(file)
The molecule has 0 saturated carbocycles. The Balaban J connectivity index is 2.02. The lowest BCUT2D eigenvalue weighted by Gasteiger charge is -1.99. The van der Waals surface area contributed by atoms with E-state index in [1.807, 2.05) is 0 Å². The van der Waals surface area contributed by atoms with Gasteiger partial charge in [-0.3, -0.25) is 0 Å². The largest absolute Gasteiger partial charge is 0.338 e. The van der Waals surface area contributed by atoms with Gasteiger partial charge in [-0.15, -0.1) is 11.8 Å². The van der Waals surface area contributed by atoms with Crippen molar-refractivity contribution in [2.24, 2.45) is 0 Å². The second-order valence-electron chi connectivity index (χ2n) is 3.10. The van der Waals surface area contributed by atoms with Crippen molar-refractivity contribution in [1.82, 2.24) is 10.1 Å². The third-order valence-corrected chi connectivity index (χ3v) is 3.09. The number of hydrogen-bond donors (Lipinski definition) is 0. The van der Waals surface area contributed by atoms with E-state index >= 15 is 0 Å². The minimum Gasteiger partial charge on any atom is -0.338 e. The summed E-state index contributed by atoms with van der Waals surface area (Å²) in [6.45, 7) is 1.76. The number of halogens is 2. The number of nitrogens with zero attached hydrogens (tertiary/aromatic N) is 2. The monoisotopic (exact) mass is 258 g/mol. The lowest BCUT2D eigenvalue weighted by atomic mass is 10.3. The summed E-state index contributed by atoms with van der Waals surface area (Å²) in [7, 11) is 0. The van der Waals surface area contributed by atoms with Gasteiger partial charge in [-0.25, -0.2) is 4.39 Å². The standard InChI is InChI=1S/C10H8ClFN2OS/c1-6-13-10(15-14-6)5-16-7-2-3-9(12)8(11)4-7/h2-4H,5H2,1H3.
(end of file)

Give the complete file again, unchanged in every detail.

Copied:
The molecule has 0 saturated carbocycles. The Balaban J connectivity index is 2.02. The lowest BCUT2D eigenvalue weighted by Gasteiger charge is -1.99. The van der Waals surface area contributed by atoms with E-state index in [1.807, 2.05) is 0 Å². The van der Waals surface area contributed by atoms with Gasteiger partial charge in [-0.3, -0.25) is 0 Å². The largest absolute Gasteiger partial charge is 0.338 e. The van der Waals surface area contributed by atoms with Gasteiger partial charge in [-0.15, -0.1) is 11.8 Å². The van der Waals surface area contributed by atoms with Crippen molar-refractivity contribution in [2.24, 2.45) is 0 Å². The second-order valence-electron chi connectivity index (χ2n) is 3.10. The van der Waals surface area contributed by atoms with Crippen molar-refractivity contribution in [1.82, 2.24) is 10.1 Å². The third-order valence-corrected chi connectivity index (χ3v) is 3.09. The number of hydrogen-bond donors (Lipinski definition) is 0. The van der Waals surface area contributed by atoms with E-state index >= 15 is 0 Å². The minimum Gasteiger partial charge on any atom is -0.338 e. The summed E-state index contributed by atoms with van der Waals surface area (Å²) in [6.45, 7) is 1.76. The number of halogens is 2. The number of nitrogens with zero attached hydrogens (tertiary/aromatic N) is 2. The monoisotopic (exact) mass is 258 g/mol. The lowest BCUT2D eigenvalue weighted by atomic mass is 10.3. The summed E-state index contributed by atoms with van der Waals surface area (Å²) in [7, 11) is 0. The van der Waals surface area contributed by atoms with Gasteiger partial charge in [-0.25, -0.2) is 4.39 Å². The standard InChI is InChI=1S/C10H8ClFN2OS/c1-6-13-10(15-14-6)5-16-7-2-3-9(12)8(11)4-7/h2-4H,5H2,1H3.